Bankruptcy disputes simmer as second mediation stalls

By Elizabeth Hardin-Burrola
Gallup Independent
August 18, 2015

ALBUQUERQUE – Attorneys for the Diocese of Gallup, its insurers and clergy sex abuse claimants met for a second round of court-ordered mediation in Albuquerque Wednesday and Thursday, but once again the mediation talks stalled.

In a hearing before U.S. Bankruptcy Judge David T. Thuma Friday, attorneys praised the efforts of the new mediator, attorney Frank “Dirk” Murchison, but indicated disputes over insurance coverage — and money — were at the heart of the stalemate.

Attorney James Stang, legal counsel for the Official Committee of Unsecured Creditors, which represents the interests of clergy sex abuse claimants, told Thuma “the fact we’re here this morning and that we’re not all smiling” indicated that the mediation was unsuccessful. Several other attorneys, however, expressed the belief that a mediated settlement was still a possibility.

“Nobody walked out and told Mr. Murchison that nobody was going to call him again, and he made it very clear that he remains available to continue to work,” Susan G. Boswell, the diocese’s lead bankruptcy attorney, told the court.

Objections and apology

Friday’s hearing was scheduled as a preliminary hearing on the motions for relief from the automatic stay filed by three clergy sex abuse claimants. An automatic stay is an injunction that halts lawsuits against the debtor once a bankruptcy petition is filed.

Two of the sex abuse claimants had filed lawsuits in Arizona against the Diocese of Gallup prior to the diocese filing its Chapter 11 petition in November 2013. The third claimant recently filed a clergy sex abuse lawsuit in Arizona in spite of the automatic stay. The three claimants, who are represented by Phoenix attorney Robert E. Pastor, are requesting that Thuma lift the stay and allow their clergy sex abuse cases to proceed to trial in an Arizona state court.

The first half of Friday’s hearing was devoted to disagreements about those motions: whether they were filed with the proper legal terminology and procedures, and what court might possibly have jurisdiction over them. Attorneys for the diocese and its insurers all filed objections to the motions.

Diocesan attorneys pointed out that the diocese had removed the first pending lawsuits to the Arizona Bankruptcy Court in February 2014, and subsequently the venue was transferred to the New Mexico Bankruptcy Court, where the cases are pending as adversary proceedings. In bankruptcy court, adversary cases are separate lawsuits filed within a bankruptcy case.

Stang, who submitted a memorandum in support of Pastor’s motions, apologized to the court for forgetting that the cases had been removed. He suggested that Pastor will file new motions to correct the error and cover the proper legal bases.

Diocesan attorneys also argued that the deadline to remand the cases has expired, but if Thuma allows the cases to proceed to trial, they will not go to the Arizona state court but rather they will go to U.S. District Court where they will face a long wait.

A final hearing on the matter is slated to be scheduled in October.

Shifting conflicts

The issue of insurance coverage, or how much money insurance companies should contribute to a settlement, dominated the remainder of the hearing and appears to be the major logjam that is obstructing the settlement talks.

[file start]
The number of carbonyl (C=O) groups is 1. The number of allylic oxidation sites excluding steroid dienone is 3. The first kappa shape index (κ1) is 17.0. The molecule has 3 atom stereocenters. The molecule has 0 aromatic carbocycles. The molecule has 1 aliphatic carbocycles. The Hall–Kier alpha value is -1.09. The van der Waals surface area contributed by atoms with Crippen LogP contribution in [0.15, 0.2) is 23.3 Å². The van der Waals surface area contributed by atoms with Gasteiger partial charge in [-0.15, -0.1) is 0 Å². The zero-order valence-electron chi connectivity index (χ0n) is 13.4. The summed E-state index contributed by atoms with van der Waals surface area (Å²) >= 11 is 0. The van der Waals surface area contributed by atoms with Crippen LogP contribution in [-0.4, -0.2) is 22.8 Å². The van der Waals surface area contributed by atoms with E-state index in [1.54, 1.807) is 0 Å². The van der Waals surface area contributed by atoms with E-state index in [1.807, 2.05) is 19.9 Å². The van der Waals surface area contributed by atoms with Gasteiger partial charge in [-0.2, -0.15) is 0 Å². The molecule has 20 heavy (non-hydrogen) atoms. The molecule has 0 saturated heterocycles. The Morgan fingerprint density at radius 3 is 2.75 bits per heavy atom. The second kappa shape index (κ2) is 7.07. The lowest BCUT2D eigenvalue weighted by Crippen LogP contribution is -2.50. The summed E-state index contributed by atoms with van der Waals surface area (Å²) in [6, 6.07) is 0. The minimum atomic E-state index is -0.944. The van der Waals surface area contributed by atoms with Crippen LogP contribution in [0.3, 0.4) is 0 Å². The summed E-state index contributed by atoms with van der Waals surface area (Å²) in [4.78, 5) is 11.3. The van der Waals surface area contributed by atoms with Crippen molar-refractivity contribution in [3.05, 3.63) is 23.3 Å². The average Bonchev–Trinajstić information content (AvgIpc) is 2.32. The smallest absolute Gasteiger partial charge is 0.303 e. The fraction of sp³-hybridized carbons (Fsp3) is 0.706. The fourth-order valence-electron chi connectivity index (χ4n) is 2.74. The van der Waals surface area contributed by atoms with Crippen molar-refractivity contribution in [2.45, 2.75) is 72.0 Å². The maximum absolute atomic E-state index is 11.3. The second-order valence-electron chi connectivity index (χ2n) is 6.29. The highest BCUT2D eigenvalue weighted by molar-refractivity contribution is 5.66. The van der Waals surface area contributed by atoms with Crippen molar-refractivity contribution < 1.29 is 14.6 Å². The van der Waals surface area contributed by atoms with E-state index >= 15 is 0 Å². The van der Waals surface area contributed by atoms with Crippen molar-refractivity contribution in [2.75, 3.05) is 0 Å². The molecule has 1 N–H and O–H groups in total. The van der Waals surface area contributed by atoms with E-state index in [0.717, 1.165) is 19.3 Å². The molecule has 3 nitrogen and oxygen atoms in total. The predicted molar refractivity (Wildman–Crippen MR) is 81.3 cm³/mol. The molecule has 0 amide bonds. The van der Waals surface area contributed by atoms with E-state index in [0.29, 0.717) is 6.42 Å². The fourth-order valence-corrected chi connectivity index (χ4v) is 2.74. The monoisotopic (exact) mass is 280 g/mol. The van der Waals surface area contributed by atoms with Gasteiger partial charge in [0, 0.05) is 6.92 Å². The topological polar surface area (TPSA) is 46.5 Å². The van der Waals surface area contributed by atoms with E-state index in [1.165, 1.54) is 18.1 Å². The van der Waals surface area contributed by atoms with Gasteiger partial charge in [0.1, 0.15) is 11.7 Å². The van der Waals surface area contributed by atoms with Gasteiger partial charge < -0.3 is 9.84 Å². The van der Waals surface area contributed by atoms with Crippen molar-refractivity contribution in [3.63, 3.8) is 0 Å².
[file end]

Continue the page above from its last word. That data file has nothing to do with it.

The insurance discussion also revealed the shifting conflicts and allegiances between the Diocese of Gallup and its insurers.

David Spector, an attorney for Catholic Mutual, advised Thuma that his company is planning to file an adversary case against the New Mexico Property and Casualty Insurance Guaranty Association possibly this week, and he said Catholic Mutual would be asking Thuma for an expedited resolution of the dispute.

The guaranty association provides protection to the Diocese of Gallup for the insurance policies the diocese had from 1965 to 1977 with the Home Insurance Company, which is now insolvent.

“It’s a coverage issue that could materially advance the resolution of this case,” Spector said, explaining Catholic Mutual had just recently become aware of the issue. “It involves very considerable amounts of money, and it’s important and it involves positions taken by the New Mexico Guaranty Fund.”

Edward A. Mazel, an attorney for the guarantee association, appeared to be caught off guard by Spector’s announcement. The day before, Mazel had joined both the Diocese of Gallup and Catholic Mutual in their objections to the stay relief motions. In April, the two insurers were allies in their public dispute with the diocese regarding their requests for more information about sex abuse claims.

“It changes the whole dynamic, and I’m not sure that’s the best way to proceed here,” Mazel said of Spector’s plans to file an adversary case. Mazel argued that an attempt to amicably resolve the insurance coverage issues should be made before litigation is pursued.

Boswell urged both insurance providers to work cooperatively to resolve the insurance coverage dispute.

“If I could manufacture money — legally — I’d have this case resolved tomorrow,” Boswell said. “I can’t do that. And the diocese alone does not have the resources in order to get this case resolved without the participation of its insurers.”

Thuma concluded the hearing by reminding the attorneys about their mounting legal fees and expenses.

“Let’s all stay reminded of the fact we’re running this for the creditors and not the professionals,” he said. “And if we end up with no money for the abuse survivors, that’s going to be a failure of the whole process. And I’d consider that I failed, and that you all had too. Let’s avoid that scenario.”



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